What happens in China may not stay in China

To understand what will happen in China and its impact on the global economy, we simply need to invert what happened over the last two decades.

What happens in China may not stay in China
  • To understand what will happen in China and its impact on the global economy, we simply need to invert what happened over the last two decades.

    China has had the largest housing bubble in human (and possibly galactic) history, for a decade and a half. It has lasted much longer than any reasonable analyst, including yours truly, expected it could last. One thing about bubbles is that the longer you sustain them the bigger they get and the harder they implode.

    The China housing bubble is now bursting, putting immense strain on internal demand from consumers and its economy. The banking system and Chinese consumers will bear the brunt of this situation, but we’ll probably feel it across the world.
  •  It would obviously be wrong to say that all economic growth in China came from the building of ghost towns; China has tremendously improved its infrastructure and a large chunk of global manufacturing has moved there. However, capital investment as a percentage of GDP was above 40% for decades, double the level of the US. It is likely that capital investment will revert towards the US level, which in turn will reduce demand for industrial commodities (think iron and copper).

    Commodities are priced on incremental (marginal) demand; the last few percentage points of demand above the inelastic (short-term) supply are the ones that set prices. Secondary effects of a decline in the demand and prices of industrial commodities will be felt in countries like Australia and Brazil that benefited from China’s ascent.
  • There are some factors that may offset the decline in Chinese appetite for industrial commodities. Selective deglobalization is forcing companies to bring factories out of China to more friendly countries, resulting in more construction and thus more demand for industrial commodities in those regions.

    The US has passed the Inflation Reduction Act, which should result in more spending on industrial goods. Lastly, India, the most populous country in the world, has one of the world’s worst infrastructures, and it will be receiving upgrades.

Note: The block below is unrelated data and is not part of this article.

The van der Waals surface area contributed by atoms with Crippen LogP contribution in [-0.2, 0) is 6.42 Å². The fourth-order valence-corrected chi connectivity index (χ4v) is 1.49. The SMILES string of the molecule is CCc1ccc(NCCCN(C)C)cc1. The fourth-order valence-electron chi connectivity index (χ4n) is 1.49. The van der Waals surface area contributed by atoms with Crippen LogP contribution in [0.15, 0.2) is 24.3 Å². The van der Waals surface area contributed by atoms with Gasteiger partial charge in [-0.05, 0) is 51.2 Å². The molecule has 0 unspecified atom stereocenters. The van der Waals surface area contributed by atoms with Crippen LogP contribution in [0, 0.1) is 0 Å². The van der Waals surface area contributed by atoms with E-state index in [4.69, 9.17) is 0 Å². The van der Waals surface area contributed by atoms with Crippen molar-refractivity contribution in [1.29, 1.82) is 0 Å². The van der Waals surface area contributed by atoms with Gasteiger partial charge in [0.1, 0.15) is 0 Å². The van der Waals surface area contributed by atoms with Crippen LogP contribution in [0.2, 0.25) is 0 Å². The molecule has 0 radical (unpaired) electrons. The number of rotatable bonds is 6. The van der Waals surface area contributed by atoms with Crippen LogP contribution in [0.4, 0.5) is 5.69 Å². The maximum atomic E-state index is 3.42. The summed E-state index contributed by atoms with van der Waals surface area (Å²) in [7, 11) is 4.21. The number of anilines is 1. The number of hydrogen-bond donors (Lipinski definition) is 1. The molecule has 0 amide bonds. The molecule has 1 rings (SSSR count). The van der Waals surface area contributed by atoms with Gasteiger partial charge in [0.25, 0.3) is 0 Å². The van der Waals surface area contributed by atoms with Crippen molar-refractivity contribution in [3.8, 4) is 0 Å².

• One bright spot in the Chinese economy was its tech sector (Alibaba, Tencent, and others), but Xi viewed it as a threat to the power of the Communist Party. Xi cracked down on these companies, reducing their competitiveness. Also, sanctions from the US have further damaged these businesses.

  • The slowing (possibly shrinking) economy, an ocean of bad debt, enormous losses of life savings on investments in ghost towns, and a broken banking system all substantially increase the risk of social instability in China.
  • China is becoming a more dangerous place to conduct business, as we are starting to see headlines about China not allowing capital and foreign employees to leave the country. Foreign investment into China likely peaked before the pandemic. In the past, companies emphasized their investments in China (think Starbucks, car companies); these investments will start looking like liabilities.

    China, not the overheating of its iPhone 15, is the biggest risk to Apple, not just from consumption but also from the production perspective. Tim Cook has to move production out of China without China noticing it – the most difficult magic trick ever performed.
  • China also has troubling demographics. The one-child policy, which was revoked in 2015, created a drastic imbalance between males and females and caused the rapid aging of China’s workforce, thus limiting its economic growth. (On a sarcastic note, a marriage of inconvenience between Russia and China seems like a good idea – China has a lot of single men and Russia has a lot of single women.)
  • We are no longer in the foothills of a Cold War with China; we are in that war. The Chinese navy may not have the same quality as the US’s, but it has definitely begun to dominate the US Navy in terms of quantity. The US has little commercial shipbuilding capacity, and we will likely need a bigger navy to counter the threat from China.

    Compared to the Soviet Union during the Cold War, China has a much bigger economy that is very good at building things. This is why we are doubling down on our defense stocks, especially the shipbuilders.
  • A Chinese invasion of Taiwan is probably one of the most important geopolitical risks. There are two lines of thinking here: A weaker Chinese economy may diminish China’s ability and willingness to start a war that would further isolate it from the West. However, it is the wounded animal that is dangerous, not the fat and happy one.

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